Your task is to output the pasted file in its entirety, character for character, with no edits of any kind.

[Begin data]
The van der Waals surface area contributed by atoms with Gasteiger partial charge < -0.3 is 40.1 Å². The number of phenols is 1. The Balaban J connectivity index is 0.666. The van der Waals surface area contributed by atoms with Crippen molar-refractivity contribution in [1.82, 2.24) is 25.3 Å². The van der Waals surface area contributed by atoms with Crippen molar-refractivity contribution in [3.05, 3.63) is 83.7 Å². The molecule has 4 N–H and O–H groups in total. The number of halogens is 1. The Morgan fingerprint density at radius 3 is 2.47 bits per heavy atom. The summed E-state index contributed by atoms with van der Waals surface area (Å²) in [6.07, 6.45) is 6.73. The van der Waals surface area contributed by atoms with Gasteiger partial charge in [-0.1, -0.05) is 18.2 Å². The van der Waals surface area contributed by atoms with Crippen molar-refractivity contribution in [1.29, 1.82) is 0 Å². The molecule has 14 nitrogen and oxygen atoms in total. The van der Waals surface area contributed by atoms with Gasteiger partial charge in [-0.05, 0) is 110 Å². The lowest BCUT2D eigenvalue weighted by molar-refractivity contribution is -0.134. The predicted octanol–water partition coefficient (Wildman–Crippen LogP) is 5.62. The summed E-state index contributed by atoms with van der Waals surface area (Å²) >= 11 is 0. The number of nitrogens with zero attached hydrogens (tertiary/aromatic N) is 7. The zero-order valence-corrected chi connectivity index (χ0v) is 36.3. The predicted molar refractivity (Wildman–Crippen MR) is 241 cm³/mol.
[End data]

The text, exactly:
The van der Waals surface area contributed by atoms with Gasteiger partial charge < -0.3 is 40.1 Å². The number of phenols is 1. The Balaban J connectivity index is 0.666. The van der Waals surface area contributed by atoms with Crippen molar-refractivity contribution in [1.82, 2.24) is 25.3 Å². The van der Waals surface area contributed by atoms with Crippen molar-refractivity contribution in [3.05, 3.63) is 83.7 Å². The molecule has 4 N–H and O–H groups in total. The number of halogens is 1. The Morgan fingerprint density at radius 3 is 2.47 bits per heavy atom. The summed E-state index contributed by atoms with van der Waals surface area (Å²) in [6.07, 6.45) is 6.73. The van der Waals surface area contributed by atoms with Gasteiger partial charge in [-0.1, -0.05) is 18.2 Å². The van der Waals surface area contributed by atoms with Crippen molar-refractivity contribution in [1.29, 1.82) is 0 Å². The molecule has 14 nitrogen and oxygen atoms in total. The van der Waals surface area contributed by atoms with Gasteiger partial charge in [-0.05, 0) is 110 Å². The lowest BCUT2D eigenvalue weighted by molar-refractivity contribution is -0.134. The predicted octanol–water partition coefficient (Wildman–Crippen LogP) is 5.62. The summed E-state index contributed by atoms with van der Waals surface area (Å²) >= 11 is 0. The number of nitrogens with zero attached hydrogens (tertiary/aromatic N) is 7. The zero-order valence-corrected chi connectivity index (χ0v) is 36.3. The predicted molar refractivity (Wildman–Crippen MR) is 241 cm³/mol.